I could list more exceptions, but why bother? After combing through all the exceptions and exceptions to the exceptions, we are left with the idea that the only thing really and actually under discussion in the libertarian all-free all-liberal utopian future envisioned by the intellectuals is that incest, polygamy, no-fault divorce and various unnatural sexual acts will be not only tolerated, but celebrated, praised, promoted, and held up for emulation; that intoxication by drugs and alcohol is praiseworthy (but, for some reason, not cigarettes); and that in general selfishness, sloth, laziness, and hoggish avarice for public money is laudable and to be encouraged, but selflessness, industry, hard work, application, and a zeal for earning private money is detestable and to be deterred.

If you can see no sense to this, allow me to direct your attention to what is missing. The modern theory of ethics admits of no qualifications and no gradations of appetites and passions.

To the modern mind, there is no standard, no such thing as a wrongly-directed passion, no such thing as an unnatural appetite. If you want to commit suicide rather than to live, that is not only your right, but, under socialized medical schemes, your duty. If you want to kill you baby in your womb rather than shower her with motherly love and affection, that is not only your right, but, under socialist schemes of population control, your duty. If you want to leave your wife and get a younger and bustier wife to slake your sexual lusts, that is your right, even your wife has been perfectly loyal and self-sacrificing for years, and in the name of self-actualization and self-finding, may also be your duty; for her part, if she wishes to reward your love and loyalty with betrayal and divorce, not only is it her right, but you can be stuck with the paternity bills, and jailed if you fall shy the due amount. If you just so happen not to have any love for your country or the home that reared you, it is your sanctimonious right, your freedom of speech, to revile and betray her: treason is, after all, the highest form of patriotism, or something like that. You have no more reason to care for your children or your aging parents than you have to care for a goldfish you are tired of feeding: the all-powerful and all-intrusive nanny-state will pay, and will provide them with the love and self-esteem you did not care to give them.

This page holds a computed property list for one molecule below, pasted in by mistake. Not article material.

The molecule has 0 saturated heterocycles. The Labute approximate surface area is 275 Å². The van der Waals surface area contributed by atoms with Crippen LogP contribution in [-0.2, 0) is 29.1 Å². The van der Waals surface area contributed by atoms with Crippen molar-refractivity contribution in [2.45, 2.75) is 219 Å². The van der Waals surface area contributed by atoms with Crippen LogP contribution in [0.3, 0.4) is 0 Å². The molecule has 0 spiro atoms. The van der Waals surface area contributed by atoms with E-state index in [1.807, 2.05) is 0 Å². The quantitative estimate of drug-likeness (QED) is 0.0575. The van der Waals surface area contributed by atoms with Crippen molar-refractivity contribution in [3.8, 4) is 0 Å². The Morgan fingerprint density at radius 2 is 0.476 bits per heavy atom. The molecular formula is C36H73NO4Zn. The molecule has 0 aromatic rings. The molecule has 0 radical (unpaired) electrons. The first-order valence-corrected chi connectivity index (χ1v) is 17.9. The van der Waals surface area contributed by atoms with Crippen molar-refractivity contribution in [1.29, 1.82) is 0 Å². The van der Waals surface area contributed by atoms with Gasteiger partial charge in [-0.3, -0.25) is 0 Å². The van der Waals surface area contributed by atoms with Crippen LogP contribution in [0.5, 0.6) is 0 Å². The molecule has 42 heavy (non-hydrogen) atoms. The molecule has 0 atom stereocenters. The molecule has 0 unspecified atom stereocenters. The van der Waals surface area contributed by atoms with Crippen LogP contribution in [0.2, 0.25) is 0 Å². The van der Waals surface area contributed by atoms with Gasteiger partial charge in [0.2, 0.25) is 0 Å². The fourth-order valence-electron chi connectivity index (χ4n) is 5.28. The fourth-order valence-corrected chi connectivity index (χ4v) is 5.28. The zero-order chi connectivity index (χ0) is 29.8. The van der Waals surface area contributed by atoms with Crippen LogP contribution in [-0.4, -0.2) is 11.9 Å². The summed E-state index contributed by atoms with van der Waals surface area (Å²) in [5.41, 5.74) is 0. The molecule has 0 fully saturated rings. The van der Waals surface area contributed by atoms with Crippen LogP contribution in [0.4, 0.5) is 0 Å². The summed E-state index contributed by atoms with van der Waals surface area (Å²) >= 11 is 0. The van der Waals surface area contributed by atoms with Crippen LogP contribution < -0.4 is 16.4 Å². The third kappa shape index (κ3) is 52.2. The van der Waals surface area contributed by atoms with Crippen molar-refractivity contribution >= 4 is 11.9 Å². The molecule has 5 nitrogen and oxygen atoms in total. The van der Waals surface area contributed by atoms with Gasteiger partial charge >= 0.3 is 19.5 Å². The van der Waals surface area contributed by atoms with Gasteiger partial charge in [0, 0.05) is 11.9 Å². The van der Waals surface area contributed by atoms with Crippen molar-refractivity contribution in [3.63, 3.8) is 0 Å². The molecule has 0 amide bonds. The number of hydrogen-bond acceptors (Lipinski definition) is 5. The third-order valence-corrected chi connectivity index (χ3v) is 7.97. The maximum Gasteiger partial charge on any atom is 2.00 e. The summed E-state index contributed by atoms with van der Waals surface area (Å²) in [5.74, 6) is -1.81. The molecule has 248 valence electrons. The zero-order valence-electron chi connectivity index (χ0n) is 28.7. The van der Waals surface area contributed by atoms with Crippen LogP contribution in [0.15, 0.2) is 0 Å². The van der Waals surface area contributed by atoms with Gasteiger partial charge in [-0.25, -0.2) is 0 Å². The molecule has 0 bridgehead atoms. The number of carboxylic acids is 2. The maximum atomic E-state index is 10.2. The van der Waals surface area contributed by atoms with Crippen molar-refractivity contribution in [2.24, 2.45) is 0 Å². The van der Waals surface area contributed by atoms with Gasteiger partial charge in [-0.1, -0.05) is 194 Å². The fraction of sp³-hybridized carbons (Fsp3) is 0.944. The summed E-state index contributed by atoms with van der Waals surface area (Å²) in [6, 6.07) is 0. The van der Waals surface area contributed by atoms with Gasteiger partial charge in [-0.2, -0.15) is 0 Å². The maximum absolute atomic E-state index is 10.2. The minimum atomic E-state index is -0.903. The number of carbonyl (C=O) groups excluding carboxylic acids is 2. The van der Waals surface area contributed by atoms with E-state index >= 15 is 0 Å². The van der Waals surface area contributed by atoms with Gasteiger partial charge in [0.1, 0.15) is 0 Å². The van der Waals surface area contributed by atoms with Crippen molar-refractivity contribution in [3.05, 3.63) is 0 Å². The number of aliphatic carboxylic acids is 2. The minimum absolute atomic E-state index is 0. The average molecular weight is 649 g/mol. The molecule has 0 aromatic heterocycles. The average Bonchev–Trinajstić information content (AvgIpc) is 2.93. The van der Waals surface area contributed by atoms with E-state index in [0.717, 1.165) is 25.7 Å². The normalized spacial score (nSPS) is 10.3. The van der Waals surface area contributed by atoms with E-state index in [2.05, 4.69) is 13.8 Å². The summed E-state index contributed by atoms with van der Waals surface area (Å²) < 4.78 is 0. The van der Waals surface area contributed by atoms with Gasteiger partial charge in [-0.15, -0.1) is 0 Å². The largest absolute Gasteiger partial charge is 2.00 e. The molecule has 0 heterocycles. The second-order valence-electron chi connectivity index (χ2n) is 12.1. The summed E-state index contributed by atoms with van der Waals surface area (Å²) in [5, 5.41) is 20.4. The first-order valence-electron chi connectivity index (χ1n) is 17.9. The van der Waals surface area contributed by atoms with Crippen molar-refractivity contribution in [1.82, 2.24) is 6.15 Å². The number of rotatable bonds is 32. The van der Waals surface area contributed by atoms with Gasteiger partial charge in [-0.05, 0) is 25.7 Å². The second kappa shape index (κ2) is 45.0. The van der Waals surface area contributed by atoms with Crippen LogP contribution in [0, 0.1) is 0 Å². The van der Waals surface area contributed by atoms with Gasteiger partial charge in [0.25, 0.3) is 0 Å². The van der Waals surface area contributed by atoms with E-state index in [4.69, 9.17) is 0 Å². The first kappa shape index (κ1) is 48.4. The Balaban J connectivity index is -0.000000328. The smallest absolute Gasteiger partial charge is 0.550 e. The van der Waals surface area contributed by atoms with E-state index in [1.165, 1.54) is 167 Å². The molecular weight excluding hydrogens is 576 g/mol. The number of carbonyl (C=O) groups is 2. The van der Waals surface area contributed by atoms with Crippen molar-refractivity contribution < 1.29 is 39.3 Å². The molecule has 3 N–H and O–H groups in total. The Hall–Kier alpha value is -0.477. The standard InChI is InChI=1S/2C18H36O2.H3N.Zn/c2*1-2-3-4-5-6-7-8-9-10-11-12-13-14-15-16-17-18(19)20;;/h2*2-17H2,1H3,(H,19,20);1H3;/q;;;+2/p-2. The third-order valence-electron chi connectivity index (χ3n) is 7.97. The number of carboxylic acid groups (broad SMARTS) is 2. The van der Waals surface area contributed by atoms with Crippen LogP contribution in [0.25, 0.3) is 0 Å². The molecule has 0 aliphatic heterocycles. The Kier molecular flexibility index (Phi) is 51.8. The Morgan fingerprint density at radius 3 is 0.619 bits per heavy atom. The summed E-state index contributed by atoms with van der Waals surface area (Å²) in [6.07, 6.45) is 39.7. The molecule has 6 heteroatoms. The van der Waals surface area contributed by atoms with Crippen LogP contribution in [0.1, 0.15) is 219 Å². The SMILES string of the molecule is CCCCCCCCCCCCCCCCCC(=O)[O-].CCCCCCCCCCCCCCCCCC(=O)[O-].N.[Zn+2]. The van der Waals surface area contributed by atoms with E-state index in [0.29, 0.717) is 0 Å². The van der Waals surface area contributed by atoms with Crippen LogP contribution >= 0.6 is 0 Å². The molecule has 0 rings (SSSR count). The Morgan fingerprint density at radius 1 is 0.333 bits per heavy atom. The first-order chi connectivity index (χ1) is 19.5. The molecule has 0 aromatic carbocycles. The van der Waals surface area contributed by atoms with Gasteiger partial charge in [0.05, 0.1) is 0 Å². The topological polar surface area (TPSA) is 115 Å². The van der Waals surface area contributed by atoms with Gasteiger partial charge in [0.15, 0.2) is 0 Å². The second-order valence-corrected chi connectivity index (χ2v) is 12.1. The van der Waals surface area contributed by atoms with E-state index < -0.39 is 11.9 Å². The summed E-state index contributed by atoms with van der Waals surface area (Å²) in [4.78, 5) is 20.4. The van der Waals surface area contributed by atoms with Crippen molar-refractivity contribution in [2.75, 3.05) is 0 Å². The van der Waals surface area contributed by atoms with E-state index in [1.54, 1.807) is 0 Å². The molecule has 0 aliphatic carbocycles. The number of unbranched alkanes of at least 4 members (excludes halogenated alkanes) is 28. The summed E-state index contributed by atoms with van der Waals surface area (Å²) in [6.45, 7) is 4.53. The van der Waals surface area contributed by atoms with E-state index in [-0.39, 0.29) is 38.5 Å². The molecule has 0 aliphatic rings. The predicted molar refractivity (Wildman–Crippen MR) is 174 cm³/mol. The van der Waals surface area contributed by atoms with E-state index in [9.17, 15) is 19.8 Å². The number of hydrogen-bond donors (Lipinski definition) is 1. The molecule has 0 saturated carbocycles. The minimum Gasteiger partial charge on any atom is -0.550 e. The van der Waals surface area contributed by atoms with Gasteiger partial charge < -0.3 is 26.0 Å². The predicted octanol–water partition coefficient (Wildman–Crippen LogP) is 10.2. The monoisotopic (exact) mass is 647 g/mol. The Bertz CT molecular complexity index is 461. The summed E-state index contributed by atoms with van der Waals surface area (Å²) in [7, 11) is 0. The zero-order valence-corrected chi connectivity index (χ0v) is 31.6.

This list could be lengthened endlessly. The point is that the apt, sane and natural passions and loyalties and duties have all been repudiated by the modern so-called philosophy, that inarticulate mental eructation of rubbish, that vague stirring of the loins, that wordless anxiety or rage or other feeling in the guts, those useful organs which serve the intellectual as the seat of ratiocination in the place of the intellect.

About the only recognized duty or loyalty thought to be worthy of social peer-pressure and legal enforcement to uphold is some vague duty to the keep the environment green and happy: but even this tends to be a matter either of meaningless ritual habits, like recycling plastic bottles, or a matter of government discouragement of industry, such as the fashionable enviro-crusades against petrol refineries, nuclear power plants, and hydroelectric dams. Some duties owed toward the state seem to be preserved in Modern political philosophy, but strangely they are never the ones that tend toward the preservation of law and order. Other duties are out the window. Everything else in life is a matter of what floats your boat.

With no judgment of praiseworthy and blameworthy passions, the modern mind is left with nothing but to allow the passions each for itself to propose itself as the highest good.